Having 10 terabytes of computing in your laptop is very unlikely, but with cloud computing, the idea is not too far off. Dr. Mahadevan Ganesh presented his work, done in coordination with Dr. Jan Hesthaven of Brown University and Dr. Benjamin Stamm, at the first Math and Computer Science Colloquium of the Spring semester.

Titled “A Model Reduction Algorithm for Computational Electromagnetics,” Ganesh discussed methods to calculate problems that can take a large computer a significant amount of time to solve.

Ganesh began by introducing the idea that cloud computing at the consumer level could be the main source of computing power in 10 years. “But can it be done in scientific computing? Maybe in 25-30 years.”

He explained that the use of cloud computing will help decrease time to calculate systems of computations. The basic idea is that computations can be done “really fast at other’s expense.”

The proposed process is heavy with offline computations along with online simulations. In essence, the offline will be more of the mathematical calculations while the online will be the experimentation.

In Ganesh’s experiment, Ganesh plans to reduce some costly, yet necessary, calculations by the reduction of size of some of the systems used. As some of the systems grew to be tens of thousands by tens of thousands of elements, this would require a large amount of time for a computer to compute.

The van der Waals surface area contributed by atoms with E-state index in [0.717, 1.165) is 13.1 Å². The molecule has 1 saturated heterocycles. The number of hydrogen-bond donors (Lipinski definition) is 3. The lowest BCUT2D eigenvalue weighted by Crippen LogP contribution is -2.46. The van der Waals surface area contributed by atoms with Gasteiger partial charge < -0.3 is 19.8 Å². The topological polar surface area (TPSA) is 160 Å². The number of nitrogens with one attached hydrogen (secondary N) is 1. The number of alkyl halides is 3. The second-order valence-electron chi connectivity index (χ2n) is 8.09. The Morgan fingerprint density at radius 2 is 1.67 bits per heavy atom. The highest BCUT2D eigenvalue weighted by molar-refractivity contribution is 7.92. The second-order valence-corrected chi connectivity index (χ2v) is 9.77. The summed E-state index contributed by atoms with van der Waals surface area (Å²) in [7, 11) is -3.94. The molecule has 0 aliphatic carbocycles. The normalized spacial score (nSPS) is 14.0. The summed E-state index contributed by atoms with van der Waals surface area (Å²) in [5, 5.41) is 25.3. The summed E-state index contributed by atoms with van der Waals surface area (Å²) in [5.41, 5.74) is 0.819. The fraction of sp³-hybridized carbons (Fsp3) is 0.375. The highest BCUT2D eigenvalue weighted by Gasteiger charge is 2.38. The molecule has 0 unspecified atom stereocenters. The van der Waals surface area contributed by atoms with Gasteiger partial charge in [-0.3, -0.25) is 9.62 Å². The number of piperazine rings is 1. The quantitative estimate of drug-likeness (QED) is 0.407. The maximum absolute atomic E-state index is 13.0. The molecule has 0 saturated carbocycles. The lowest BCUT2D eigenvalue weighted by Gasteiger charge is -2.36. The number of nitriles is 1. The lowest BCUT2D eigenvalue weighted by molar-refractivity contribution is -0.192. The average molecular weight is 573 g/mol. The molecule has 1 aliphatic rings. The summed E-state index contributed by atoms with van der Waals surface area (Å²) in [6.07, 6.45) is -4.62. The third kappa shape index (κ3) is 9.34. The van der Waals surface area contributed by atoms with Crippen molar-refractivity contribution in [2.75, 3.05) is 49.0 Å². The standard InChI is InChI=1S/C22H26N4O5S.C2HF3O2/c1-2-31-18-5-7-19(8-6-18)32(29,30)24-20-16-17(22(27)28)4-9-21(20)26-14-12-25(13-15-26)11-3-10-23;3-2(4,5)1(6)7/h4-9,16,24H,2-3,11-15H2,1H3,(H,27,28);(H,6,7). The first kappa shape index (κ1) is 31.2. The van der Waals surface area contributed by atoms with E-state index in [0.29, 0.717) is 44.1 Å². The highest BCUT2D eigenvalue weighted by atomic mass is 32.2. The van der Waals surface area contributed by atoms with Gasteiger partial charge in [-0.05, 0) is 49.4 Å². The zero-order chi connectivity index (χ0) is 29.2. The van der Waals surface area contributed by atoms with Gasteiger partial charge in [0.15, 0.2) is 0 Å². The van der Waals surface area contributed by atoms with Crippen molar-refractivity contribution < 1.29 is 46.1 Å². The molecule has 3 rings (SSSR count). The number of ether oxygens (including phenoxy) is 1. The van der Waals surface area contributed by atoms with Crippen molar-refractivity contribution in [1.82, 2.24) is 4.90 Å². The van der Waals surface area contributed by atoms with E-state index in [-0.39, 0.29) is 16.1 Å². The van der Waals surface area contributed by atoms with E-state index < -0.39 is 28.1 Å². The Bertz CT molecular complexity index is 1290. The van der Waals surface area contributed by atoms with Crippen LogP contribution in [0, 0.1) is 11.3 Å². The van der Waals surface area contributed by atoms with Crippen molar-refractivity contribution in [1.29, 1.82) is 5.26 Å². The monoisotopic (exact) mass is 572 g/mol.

Ganesh continued to explained his simulation where a scenario of bodies were made and then particles would be sent into the scenario and exit with interaction information. Ganesh plans to input light and then have the output as radar cross section, or the intensity of the light afterwards.

Thus far, simulations have been done with a set of very few parameters. Ganesh wished to expand to the parameters “so that a model will work for any number of parameters even if you are working with 25 dimensions.”

But, every addition of a new parameter increases the offline workload. Ganesh explains that the end goal is to test a “reduced basis method” in which the heavy offline computations can be reduced and made more simple.

After some computations, Ganesh verified his calculations with the Maxwell-Equations as electromagnetic fields would be created from the interactions. This continued to explain the reduction process.

Ganesh explained that his experiment was done with a process from the Massachusetts Institute of Technology called Empirical Interpolation Method, which is a way to approximate parameters to a given required accuracy.

After a little bit more computation, Ganesh showed the results in which he found “the reduced basis method fits the actual results well and required much fewer calculations.”

Ganesh concluded that problems with many parameters can be solved with analysis and reduced models.